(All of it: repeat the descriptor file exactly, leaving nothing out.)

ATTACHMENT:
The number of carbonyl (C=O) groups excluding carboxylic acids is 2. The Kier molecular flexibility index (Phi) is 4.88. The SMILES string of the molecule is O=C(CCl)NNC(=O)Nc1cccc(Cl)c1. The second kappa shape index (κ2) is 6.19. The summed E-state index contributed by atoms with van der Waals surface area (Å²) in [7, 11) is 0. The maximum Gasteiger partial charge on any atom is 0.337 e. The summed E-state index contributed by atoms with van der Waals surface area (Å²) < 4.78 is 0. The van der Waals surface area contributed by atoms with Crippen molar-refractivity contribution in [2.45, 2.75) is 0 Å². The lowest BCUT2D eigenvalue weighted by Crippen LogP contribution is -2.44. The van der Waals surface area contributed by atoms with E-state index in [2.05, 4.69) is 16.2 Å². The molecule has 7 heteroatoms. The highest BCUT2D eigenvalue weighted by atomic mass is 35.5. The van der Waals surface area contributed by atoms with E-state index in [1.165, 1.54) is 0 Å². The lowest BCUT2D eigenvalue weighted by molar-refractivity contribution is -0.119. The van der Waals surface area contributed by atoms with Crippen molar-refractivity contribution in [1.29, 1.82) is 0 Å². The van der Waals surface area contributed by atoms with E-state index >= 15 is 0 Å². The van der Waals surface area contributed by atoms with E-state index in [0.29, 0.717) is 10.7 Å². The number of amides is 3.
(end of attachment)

The number of carbonyl (C=O) groups excluding carboxylic acids is 2. The Kier molecular flexibility index (Phi) is 4.88. The SMILES string of the molecule is O=C(CCl)NNC(=O)Nc1cccc(Cl)c1. The second kappa shape index (κ2) is 6.19. The summed E-state index contributed by atoms with van der Waals surface area (Å²) in [7, 11) is 0. The maximum Gasteiger partial charge on any atom is 0.337 e. The summed E-state index contributed by atoms with van der Waals surface area (Å²) < 4.78 is 0. The van der Waals surface area contributed by atoms with Crippen molar-refractivity contribution in [2.45, 2.75) is 0 Å². The lowest BCUT2D eigenvalue weighted by Crippen LogP contribution is -2.44. The van der Waals surface area contributed by atoms with E-state index in [2.05, 4.69) is 16.2 Å². The molecule has 7 heteroatoms. The highest BCUT2D eigenvalue weighted by atomic mass is 35.5. The van der Waals surface area contributed by atoms with E-state index in [1.165, 1.54) is 0 Å². The lowest BCUT2D eigenvalue weighted by molar-refractivity contribution is -0.119. The van der Waals surface area contributed by atoms with Crippen molar-refractivity contribution in [1.29, 1.82) is 0 Å². The van der Waals surface area contributed by atoms with E-state index >= 15 is 0 Å². The van der Waals surface area contributed by atoms with E-state index in [0.29, 0.717) is 10.7 Å². The number of amides is 3.